Making research findings available: join the More Open Access Pledge

open-access

[Editor: We have something a bit different for you today. A guest post from Eva Alisic from the Global Young Academy, who has recently launched a great new initiative called the More Open Access Pledge.]

One of my friends was diagnosed with depression and put on medication. She couldn’t access key research articles about the drug, nor read the latest evidence on possible alternatives like psychotherapy.

Despite significant movement towards Open Science, many patients, practitioners, policy makers, and the broader public still cannot access the latest evidence. And surprisingly, the same applies to many researchers, especially in low-income countries.

For example, in 2015 only 46% of dentistry papers published in 2013 were accessible without any subscription. A similar figure applies to articles on post-traumatic stress.

This is a problem!

  • Patients should be able to verify information about their condition, its treatment and any risks involved
  • Naturally, practitioners need access to the evidence to be able to provide evidence-based care
  • Policy makers need it to develop regulations that achieve best patient outcomes
  • And researchers should be able to build on the work already done.

Oh, and Elves can only give bite-size overviews of the latest research if they get the chance to read it…

Image used with kind permission of Rob Jenkins.

Image used with kind permission of Rob Jenkins.

A bad idea?

With the Global Young Academy and a group of scholars from around the world, we’ve started a pledge for More Open Access. You can read more below and sign-up here.

The pledge’s goal is to push for wide availability of research findings. We’ve designed it to be feasible for many: we’re hoping to spur not only conversation but mostly action.

It turns out not so easy. I’ve been reaching out to Heads of university departments, and while a few respond positively, many do not. I either hear back that it’s a bad idea (because it endangers researchers’ careers) or that the issue is already solved (because the UK and Canada have regulations that one should deposit papers in a repository within 12 months post-publication).

The former can be addressed and the latter is great, but not sufficient.

Open Access itself won’t endanger any careers. It’s the quality of the publishing outlets and their costs that need to be addressed. There are already a few good quality, relatively low-cost options such as PeerJ, and promising archives such as SocArXiv. Hopefully more will emerge.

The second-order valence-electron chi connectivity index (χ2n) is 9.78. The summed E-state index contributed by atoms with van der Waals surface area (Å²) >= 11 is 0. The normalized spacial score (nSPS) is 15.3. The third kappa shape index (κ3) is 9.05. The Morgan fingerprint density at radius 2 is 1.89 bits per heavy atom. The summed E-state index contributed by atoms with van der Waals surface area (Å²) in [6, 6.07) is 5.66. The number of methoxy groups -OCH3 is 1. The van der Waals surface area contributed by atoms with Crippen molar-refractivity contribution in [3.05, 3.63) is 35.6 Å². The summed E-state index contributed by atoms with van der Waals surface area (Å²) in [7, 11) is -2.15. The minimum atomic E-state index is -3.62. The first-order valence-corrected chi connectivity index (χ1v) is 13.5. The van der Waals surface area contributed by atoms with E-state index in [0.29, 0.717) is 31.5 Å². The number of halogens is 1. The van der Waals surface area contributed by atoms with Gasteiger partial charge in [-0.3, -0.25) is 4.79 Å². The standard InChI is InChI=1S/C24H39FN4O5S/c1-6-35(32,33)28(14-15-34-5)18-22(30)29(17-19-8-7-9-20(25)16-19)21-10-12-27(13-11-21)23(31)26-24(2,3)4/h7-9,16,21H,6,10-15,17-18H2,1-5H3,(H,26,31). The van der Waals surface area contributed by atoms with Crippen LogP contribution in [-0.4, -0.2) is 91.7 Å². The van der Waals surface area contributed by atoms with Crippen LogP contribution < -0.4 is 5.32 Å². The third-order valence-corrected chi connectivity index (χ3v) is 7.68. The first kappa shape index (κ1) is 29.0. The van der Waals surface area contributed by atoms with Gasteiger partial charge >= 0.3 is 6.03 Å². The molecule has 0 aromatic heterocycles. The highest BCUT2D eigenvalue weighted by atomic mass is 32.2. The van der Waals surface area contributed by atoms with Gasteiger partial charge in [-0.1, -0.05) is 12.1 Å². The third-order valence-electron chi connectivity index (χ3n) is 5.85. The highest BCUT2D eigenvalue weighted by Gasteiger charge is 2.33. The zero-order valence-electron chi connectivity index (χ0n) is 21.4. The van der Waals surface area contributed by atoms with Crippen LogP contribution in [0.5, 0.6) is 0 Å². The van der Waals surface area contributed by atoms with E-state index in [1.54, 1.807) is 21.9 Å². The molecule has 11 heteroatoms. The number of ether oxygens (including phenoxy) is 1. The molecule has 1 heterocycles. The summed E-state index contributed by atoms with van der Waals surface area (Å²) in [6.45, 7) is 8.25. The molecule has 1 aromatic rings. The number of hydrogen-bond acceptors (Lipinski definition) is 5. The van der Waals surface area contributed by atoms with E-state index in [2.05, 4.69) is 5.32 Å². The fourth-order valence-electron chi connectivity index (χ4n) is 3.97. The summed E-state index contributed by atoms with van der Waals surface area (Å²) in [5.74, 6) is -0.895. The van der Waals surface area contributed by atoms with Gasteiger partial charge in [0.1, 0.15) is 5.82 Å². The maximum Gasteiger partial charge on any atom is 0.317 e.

Our pledge doesn’t ask researchers to go Open Access all the way. It asks for the submission of one manuscript in the second half of 2016.

The UK and Canada solutions are an important step for research availability and hopefully one in the right direction but 12 months is really too long. As an example, the American NIH require papers to be available directly after publication, and the Wellcome Trust has just launched an open access platform. It would be great to see these initiatives across disciplines, funders, and countries. Health repositories currently host a maximum 63% of the articles they could host, so there is still work to do.

So what about this magic pledge?

Joining the More Open Access Pledge means submitting at least 1 manuscript to a quality Open Access outlet by the end of the year. The outlet can be a peer-reviewed Open Access journal or a widely used pre-print server without embargo. Articles with predatory publishers (see Beall’s list) or on your own website wouldn’t count, for quality and retrievability reasons.

We’d be delighted if you join us! You can sign up here.

We’re looking for ways to help promote the articles that are published as a result of the pledge.

How to help?

Whether you are a patient, practitioner, policy maker, elf, or otherwise committed citizen, you can help the open access movement. Please encourage the researchers in your environment to sign up to the pledge.

The evidence base should be in everyone’s reach.

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Eva Alisic

Eva Alisic is a senior research fellow at Monash University, Australia, where she leads the Trauma Recovery Lab, and a visiting scholar at the University Children’s Hospital Zurich, Switzerland. Her team studies how children, young people, and families cope with traumatic experiences, and how professionals can support them. She writes on the Trauma Recovery blog and tweets via @EvaAlisic 

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